Core i5-3570k HD 4000 graphics

By LambofGod ยท 18 replies
Sep 6, 2012
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  1. Hi everyone. I started buying my computer parts and **have** eveything I need,but the following:

    *********Aftermarket heatsink.

    I was going to wait till I could purchase all the above before placing my next order,but the graphics card was the main thing burdening my wallet.

    However I was like: "duh" the CPU has built in HD 4000 graphics I could just go ahead and hold off on the Graphics Card and atleast be able to fire up my system and check everything is in good working order,as well as have a PC that is working rather than a cardboard box full of plastic/metal.

    My questions are:

    1: If I were to use the Integrated graphics for the time being...after I bought a GPU in the future the CPU would automatically detect a aftermarket Graphics card and **completely stop** using the built in one right ?.

    2: Since I am not going to be using the Integrated graphics for long term...I should go with a cheaper CPU with less built in graphic power ? (refer to Q:#1) cause after I buy the GPU I won't have no need for it?.

    3: Any one have any CPU Heat sink suggestions that will fit my case (HAF 912) and as far as OS goes do I **really** need a fancy version of Windows 7 or just the most plain ? I only plan on playing games,music,and minor web browsing...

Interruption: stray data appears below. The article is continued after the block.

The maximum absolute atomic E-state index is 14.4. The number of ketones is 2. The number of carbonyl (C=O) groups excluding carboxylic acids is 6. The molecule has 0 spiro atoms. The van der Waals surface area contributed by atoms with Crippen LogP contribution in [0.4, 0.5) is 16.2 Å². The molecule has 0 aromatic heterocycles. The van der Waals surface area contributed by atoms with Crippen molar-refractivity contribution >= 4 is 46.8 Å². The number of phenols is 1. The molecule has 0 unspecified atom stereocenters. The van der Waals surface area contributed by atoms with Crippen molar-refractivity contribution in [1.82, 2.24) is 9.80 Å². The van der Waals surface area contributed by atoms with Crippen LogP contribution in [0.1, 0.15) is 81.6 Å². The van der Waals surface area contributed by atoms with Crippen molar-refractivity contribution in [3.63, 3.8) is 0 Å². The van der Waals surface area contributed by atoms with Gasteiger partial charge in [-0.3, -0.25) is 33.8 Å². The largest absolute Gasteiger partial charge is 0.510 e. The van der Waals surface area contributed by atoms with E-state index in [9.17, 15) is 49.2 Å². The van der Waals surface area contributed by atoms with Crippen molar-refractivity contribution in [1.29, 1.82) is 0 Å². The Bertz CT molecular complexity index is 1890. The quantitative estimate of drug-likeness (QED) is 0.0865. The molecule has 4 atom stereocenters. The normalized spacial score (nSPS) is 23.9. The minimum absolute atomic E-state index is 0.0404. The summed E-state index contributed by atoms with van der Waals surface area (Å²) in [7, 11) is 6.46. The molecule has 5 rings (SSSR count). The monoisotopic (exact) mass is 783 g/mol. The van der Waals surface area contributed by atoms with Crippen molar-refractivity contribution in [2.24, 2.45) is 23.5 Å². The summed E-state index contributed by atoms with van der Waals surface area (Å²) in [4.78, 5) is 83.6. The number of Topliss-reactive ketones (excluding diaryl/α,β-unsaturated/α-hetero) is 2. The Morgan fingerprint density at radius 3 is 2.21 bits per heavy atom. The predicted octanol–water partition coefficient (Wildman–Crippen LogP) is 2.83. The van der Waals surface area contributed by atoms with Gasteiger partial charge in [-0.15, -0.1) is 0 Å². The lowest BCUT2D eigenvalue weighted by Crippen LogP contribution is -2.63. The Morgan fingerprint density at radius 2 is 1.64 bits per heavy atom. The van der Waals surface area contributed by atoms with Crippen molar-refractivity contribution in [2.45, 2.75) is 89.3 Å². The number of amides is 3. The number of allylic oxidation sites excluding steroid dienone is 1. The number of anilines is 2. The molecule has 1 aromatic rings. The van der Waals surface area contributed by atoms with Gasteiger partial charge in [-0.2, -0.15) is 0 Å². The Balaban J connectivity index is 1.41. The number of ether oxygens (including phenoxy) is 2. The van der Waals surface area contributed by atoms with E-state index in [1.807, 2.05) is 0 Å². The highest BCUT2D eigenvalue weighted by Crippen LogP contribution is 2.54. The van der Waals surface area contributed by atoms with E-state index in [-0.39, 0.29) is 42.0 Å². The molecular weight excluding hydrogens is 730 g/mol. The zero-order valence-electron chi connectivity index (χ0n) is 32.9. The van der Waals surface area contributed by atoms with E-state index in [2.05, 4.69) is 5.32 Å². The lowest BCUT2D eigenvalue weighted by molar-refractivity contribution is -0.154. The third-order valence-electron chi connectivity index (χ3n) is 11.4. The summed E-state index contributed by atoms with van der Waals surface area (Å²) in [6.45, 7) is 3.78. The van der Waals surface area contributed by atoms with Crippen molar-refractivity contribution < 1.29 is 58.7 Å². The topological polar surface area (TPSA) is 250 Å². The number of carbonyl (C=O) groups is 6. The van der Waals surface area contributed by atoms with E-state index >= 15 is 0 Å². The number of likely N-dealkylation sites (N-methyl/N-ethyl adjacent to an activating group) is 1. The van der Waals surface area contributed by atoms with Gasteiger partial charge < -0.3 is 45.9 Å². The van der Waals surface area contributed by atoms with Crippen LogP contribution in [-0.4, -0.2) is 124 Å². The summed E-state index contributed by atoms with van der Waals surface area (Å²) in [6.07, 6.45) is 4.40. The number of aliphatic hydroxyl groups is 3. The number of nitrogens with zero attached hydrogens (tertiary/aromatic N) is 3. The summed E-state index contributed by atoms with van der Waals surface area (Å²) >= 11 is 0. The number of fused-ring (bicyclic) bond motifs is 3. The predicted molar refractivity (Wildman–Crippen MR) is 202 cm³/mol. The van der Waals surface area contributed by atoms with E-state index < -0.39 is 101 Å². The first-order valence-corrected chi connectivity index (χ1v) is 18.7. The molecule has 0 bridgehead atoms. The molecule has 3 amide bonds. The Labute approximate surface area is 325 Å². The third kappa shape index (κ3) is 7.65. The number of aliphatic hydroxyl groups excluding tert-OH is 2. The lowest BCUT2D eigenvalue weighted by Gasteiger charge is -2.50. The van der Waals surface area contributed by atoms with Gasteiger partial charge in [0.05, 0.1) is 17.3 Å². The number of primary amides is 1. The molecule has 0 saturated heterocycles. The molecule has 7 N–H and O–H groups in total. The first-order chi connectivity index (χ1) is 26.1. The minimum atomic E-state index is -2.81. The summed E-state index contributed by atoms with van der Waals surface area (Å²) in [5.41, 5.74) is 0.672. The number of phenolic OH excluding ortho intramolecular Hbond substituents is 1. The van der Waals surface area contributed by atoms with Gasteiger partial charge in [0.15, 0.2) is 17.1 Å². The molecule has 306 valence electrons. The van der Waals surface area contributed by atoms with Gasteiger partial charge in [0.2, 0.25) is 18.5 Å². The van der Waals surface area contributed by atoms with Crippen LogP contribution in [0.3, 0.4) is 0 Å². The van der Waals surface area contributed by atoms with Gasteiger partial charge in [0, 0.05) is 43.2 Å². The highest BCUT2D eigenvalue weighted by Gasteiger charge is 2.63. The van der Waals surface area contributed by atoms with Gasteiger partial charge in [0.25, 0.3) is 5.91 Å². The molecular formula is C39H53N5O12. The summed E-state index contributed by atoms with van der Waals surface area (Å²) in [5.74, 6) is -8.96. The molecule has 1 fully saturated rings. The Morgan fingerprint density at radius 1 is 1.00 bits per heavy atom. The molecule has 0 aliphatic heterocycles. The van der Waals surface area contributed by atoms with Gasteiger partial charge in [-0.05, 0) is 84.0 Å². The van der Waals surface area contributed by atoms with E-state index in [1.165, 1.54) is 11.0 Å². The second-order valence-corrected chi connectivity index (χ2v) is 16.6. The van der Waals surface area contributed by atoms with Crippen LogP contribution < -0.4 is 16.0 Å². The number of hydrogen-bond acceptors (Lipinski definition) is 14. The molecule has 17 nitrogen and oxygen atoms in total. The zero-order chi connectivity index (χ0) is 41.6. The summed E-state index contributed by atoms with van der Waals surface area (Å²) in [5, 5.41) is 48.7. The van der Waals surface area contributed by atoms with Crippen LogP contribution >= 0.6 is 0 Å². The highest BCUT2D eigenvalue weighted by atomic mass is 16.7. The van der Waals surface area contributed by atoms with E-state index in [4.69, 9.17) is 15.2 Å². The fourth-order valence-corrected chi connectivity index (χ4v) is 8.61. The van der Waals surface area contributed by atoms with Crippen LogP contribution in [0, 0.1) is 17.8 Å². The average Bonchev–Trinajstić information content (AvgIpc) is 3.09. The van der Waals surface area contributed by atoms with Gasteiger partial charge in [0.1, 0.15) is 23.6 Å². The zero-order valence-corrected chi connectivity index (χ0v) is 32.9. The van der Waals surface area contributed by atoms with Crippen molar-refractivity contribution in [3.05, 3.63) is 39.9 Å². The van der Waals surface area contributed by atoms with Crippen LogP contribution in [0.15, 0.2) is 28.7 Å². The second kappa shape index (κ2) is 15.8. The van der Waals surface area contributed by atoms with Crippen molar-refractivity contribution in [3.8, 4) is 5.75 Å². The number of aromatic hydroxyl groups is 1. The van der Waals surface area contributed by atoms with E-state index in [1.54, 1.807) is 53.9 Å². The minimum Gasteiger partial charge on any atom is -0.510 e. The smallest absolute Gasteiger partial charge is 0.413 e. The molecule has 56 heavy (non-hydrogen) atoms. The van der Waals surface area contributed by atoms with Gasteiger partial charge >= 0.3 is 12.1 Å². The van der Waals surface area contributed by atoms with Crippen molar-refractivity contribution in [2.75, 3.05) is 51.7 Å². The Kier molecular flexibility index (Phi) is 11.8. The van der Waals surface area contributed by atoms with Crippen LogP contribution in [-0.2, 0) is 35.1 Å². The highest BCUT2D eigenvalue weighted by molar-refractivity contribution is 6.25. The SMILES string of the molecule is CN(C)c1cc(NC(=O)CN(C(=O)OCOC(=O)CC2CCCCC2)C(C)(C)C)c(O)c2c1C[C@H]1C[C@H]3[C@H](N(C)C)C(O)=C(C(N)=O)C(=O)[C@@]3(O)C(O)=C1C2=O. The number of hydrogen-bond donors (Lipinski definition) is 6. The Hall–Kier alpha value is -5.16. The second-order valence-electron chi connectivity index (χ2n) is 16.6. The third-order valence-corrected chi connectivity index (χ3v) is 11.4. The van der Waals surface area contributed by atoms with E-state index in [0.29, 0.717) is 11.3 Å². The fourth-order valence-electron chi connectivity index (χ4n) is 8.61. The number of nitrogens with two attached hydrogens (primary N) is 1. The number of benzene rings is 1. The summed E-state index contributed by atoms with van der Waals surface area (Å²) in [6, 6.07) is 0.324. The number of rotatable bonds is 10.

Thank you all sorry for my large thread.
  2. Route44

    Route44 TechSpot Ambassador Posts: 11,984   +72

    Where are you going to purchase your parts from? Are you any where near a Micro Center? What power supply are you considering? Will you be overclocking? Windows 7 64 will more than suffice; I run it. I have that very same cpu in my new build.

    What is your budget?
  3. LambofGod

    LambofGod TS Rookie Topic Starter Posts: 35

    I have already been purchasing from Newegg and plan to continue with them

    No I don't think there is a micro center that I know of.

    I already got a power supply 650w Corsair.

    Overclocking ?... yes maybe later down the road ...Now? - No.

    **The only parts I need are CPU,GPU,O.S,Heat sink cooler.**

    Everything is already picked but heat sink,and O.S. don't know much about what a pricey O.S. will give you rather than a cheap one
  4. Euph0ria

    Euph0ria TS Rookie